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Darb 17 18: 'Maspero'
Maspero, Egypt’s state TV building is no stranger to ridicule; for generations, its giant plump cluster of offices has been associated with an ailing government that gambles on partial media.
During the eighteen days that toppled former president Mubarak, protesters criticized the notorious establishment, often right at its doorstep. And as the fight for free press continues across Egypt’s squares, artists featured at Darb 17 18’s recent exhibit pay tribute to the last 50 years of forceful, faulty state indoctrination.
The first piece, titled Man Made, explores the notion of one’s outlook being obscured by an external force. Moataz Nasr Eldin juxtaposes an image of a young man blinkered with an eye patch with an image of a horse looking straight and steady, with its blinker tied around his eyes. The message is clear; Egyptian state media, like a blinker, has long tightened our visions, ensuring that we do not see the other side of any story.
Engy Ali’s Sanzaru portrays the absence of state media from the childhood of many Egyptians.
'I don’t remember what was usually on Wednesday night, and I don’t remember who I watched Friday shows with,' she says about her digital collage that duplicates an image of three chimps that can’t hear, see or smell.
Set against an abstract geometric background, the stifling of one’s senses is both powerful and comic, perhaps due to the chronic ineptness embodied in Maspero’s catalogue of broadcasts.
On the adjacent wall stands Adham Bakry’s Blueprint, a stark, sky-high mural stencilling the TV headquarters next to what looks like a map of its interior, in way of inviting someone to hijack the building, put an end to its unearned grandiose status and lift the shadow that it casted on Egyptians for decades.
In a series of sketches drawn on cardboard, Ali Abdel Mohsen, who is also the curator of the show, toys with the common belief that Maspero has long been regarded as the government’s mouthpiece, depicting both its anchors and the subjects invited on air as large megaphones.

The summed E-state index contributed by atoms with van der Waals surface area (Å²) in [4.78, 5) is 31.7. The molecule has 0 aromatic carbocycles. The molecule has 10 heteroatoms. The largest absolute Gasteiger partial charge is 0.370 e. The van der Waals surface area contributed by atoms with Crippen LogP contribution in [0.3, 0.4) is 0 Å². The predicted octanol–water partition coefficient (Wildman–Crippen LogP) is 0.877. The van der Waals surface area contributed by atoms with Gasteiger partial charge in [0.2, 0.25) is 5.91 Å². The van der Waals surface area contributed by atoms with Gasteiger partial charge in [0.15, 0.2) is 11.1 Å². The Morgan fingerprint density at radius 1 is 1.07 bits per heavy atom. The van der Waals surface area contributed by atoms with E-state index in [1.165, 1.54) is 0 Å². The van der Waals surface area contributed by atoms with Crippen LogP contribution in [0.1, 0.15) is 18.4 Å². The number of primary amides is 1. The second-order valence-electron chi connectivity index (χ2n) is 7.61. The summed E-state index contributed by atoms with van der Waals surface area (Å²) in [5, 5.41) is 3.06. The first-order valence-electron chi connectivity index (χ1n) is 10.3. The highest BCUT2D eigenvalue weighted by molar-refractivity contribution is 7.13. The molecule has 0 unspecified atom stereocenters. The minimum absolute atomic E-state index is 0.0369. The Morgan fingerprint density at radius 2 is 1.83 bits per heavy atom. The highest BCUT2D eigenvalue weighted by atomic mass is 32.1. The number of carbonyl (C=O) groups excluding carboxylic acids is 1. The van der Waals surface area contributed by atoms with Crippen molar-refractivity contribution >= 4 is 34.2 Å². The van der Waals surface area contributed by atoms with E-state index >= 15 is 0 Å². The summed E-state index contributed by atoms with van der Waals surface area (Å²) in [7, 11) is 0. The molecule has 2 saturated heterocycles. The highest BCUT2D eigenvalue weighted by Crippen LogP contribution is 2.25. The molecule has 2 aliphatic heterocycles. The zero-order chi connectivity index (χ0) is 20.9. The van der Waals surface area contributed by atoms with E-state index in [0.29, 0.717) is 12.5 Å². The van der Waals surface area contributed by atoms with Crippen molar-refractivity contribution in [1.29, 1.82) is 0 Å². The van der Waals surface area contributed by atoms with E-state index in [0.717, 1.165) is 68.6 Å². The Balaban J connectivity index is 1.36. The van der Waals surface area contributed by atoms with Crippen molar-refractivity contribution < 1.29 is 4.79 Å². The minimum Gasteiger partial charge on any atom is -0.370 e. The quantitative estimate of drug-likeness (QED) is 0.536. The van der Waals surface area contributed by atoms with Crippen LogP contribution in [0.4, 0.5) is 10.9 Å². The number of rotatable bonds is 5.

While Khaled Hafez’s love-hate relationship with state media, capsulated in a video installation, ends silently with him watching news on mute with his two children, May El Hossamy’s affair is one with a concrete end: a grave titled Maspero 1960-2011. For both artists, the lies propagated by the Egyptian media are falling on deaf ears, but the question is when the rest of Egyptians will catch up.
Currently on show at Zamalek’s Ubuntu Art Gallery is a diverse and exhilarating exhibition of visually stimulating sculptures by Khaled Sirag.
Ubuntu’s generous spacing allows you to stand back and clearly observe all the sculptures that the artist offers us and there are many thought-provoking pieces to captivate the mind. One that we found particularly interesting is the collection of ceramic vases, which are elevated from the ground using rope rather than on a plinth as one would expect. The shapes and sizes vary of these vases though the markings and polished exterior are quite similar.
Sirag primarily works with ceramics and, in this exhibition, most of the sculptures feature at least some component of this material, though he incorporates other materials within these pieces. He began his learning journey with ceramics in 1988; he was often inspired by nature and history, which is clearly demonstrated, in his final creations. This is apparent in one of the larger pieces, which features some kind of plant growing upwards from a glass vase filled with stones; now this is not your typical plant for the proportions are rather obscure and it has been turned upside down meaning that the roots are facing upwards towards the sky. The glass vase at the bottom is filled with white stones, though Sirag has added his ceramic touch at the rim of the vase using an emerald green finish to emphasise on the natural essence.
Looking around the gallery, it seems that the artist takes ordinary ideas and then turns them into bizarre works of art, where nothing quite seems to make sense, yet they say art should evoke curiosity and pose many questions and Khaled Sirag has left us with so many.
Another piece that stood out to us was a kind of collage-come-mosaic set out on the wall on two separate boards; they are side by side and together they form two wings which could be angel wings though considering Sirag’s passion for nature it is also feasible that they were inspired by a large bird.
It’s interesting to note that Khaled Sirag has won seven ceramic competitions in total and has participated in many exhibitions both in Egypt and overseas. Ma’at Changing Colors proves to be a pleasing exhibition inspired by those natural elements we find all around us.